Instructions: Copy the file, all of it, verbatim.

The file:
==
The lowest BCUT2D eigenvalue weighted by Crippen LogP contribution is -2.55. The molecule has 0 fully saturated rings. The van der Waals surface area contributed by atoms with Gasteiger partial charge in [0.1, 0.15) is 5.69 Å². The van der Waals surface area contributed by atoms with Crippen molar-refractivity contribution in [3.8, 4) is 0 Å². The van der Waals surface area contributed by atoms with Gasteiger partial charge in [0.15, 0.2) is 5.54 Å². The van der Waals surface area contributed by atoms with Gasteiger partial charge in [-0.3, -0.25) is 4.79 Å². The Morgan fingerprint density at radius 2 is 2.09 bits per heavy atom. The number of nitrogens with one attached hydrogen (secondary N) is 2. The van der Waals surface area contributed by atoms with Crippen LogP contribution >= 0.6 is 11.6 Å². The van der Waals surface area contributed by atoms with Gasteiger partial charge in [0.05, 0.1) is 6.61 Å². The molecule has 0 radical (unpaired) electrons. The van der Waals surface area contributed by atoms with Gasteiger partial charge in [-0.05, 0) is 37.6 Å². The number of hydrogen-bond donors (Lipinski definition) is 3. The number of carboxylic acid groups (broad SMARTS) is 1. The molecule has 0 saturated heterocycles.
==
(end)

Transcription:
The lowest BCUT2D eigenvalue weighted by Crippen LogP contribution is -2.55. The molecule has 0 fully saturated rings. The van der Waals surface area contributed by atoms with Gasteiger partial charge in [0.1, 0.15) is 5.69 Å². The van der Waals surface area contributed by atoms with Crippen molar-refractivity contribution in [3.8, 4) is 0 Å². The van der Waals surface area contributed by atoms with Gasteiger partial charge in [0.15, 0.2) is 5.54 Å². The van der Waals surface area contributed by atoms with Gasteiger partial charge in [-0.3, -0.25) is 4.79 Å². The Morgan fingerprint density at radius 2 is 2.09 bits per heavy atom. The number of nitrogens with one attached hydrogen (secondary N) is 2. The van der Waals surface area contributed by atoms with Crippen LogP contribution >= 0.6 is 11.6 Å². The van der Waals surface area contributed by atoms with Gasteiger partial charge in [0.05, 0.1) is 6.61 Å². The molecule has 0 radical (unpaired) electrons. The van der Waals surface area contributed by atoms with Gasteiger partial charge in [-0.05, 0) is 37.6 Å². The number of hydrogen-bond donors (Lipinski definition) is 3. The number of carboxylic acid groups (broad SMARTS) is 1. The molecule has 0 saturated heterocycles.